The same result occurs outside of the function:
> ifelse(FALSE, 1, c(1, 2))
ifelse is designed for use with vectorised arguments. It tests the first element of arg1, and if true returns the first element of arg2, if false the first element of arg3. In this case it ignores the trailing elements of arg3 and returns only the first element, which is equivalent to the
TRUE value in this case, which is the confusing part. It is clearer what is going on with different arguments:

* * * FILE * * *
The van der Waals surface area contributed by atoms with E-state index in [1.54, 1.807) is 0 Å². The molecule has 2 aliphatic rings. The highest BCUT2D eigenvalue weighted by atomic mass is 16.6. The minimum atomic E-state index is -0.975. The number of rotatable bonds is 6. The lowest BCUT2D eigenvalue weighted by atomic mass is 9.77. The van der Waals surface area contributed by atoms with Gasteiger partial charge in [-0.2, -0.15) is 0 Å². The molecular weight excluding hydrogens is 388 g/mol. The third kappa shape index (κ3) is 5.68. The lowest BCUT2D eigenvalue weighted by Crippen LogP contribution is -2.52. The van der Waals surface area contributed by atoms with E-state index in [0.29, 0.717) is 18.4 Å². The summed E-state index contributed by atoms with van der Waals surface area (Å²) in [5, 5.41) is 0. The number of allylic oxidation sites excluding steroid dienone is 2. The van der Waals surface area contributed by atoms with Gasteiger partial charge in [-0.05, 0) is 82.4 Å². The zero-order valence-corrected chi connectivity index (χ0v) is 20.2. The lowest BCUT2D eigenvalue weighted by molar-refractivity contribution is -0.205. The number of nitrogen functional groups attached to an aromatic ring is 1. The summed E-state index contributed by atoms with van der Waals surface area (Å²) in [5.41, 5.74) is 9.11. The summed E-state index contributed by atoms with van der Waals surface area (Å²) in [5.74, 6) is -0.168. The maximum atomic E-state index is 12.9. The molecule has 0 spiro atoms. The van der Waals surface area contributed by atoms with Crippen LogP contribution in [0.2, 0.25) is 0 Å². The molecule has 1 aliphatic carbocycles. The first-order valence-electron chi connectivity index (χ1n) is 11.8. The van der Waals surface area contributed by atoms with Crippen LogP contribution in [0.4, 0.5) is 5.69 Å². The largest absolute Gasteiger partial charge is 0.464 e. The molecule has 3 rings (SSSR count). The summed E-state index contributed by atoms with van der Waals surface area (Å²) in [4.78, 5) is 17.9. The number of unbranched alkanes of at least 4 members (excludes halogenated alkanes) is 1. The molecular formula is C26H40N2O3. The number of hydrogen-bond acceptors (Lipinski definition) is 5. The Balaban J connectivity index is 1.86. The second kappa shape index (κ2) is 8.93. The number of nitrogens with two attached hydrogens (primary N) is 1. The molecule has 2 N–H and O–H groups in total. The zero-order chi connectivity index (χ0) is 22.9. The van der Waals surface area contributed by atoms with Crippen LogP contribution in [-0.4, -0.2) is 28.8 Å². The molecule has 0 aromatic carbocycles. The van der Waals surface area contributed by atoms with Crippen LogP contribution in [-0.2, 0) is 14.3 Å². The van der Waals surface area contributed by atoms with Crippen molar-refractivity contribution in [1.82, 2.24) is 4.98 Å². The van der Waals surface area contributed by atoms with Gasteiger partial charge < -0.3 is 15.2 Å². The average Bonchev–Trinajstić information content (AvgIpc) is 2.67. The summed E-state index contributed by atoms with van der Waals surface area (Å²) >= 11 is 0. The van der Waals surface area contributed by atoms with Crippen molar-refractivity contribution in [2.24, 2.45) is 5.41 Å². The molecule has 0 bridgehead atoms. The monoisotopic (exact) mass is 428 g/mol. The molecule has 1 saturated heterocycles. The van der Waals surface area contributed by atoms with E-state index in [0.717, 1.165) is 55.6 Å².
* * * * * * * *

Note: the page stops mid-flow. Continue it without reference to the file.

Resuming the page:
> ifelse(FALSE, 1, c(2, 3))
> ifelse(c(FALSE, FALSE), 1, c(2,3))
 2 3
It is important to remember that everything (even length 1) is a vector in R, and that some functions deal with each element individually ('vectorised' functions) and some with the vector as a whole.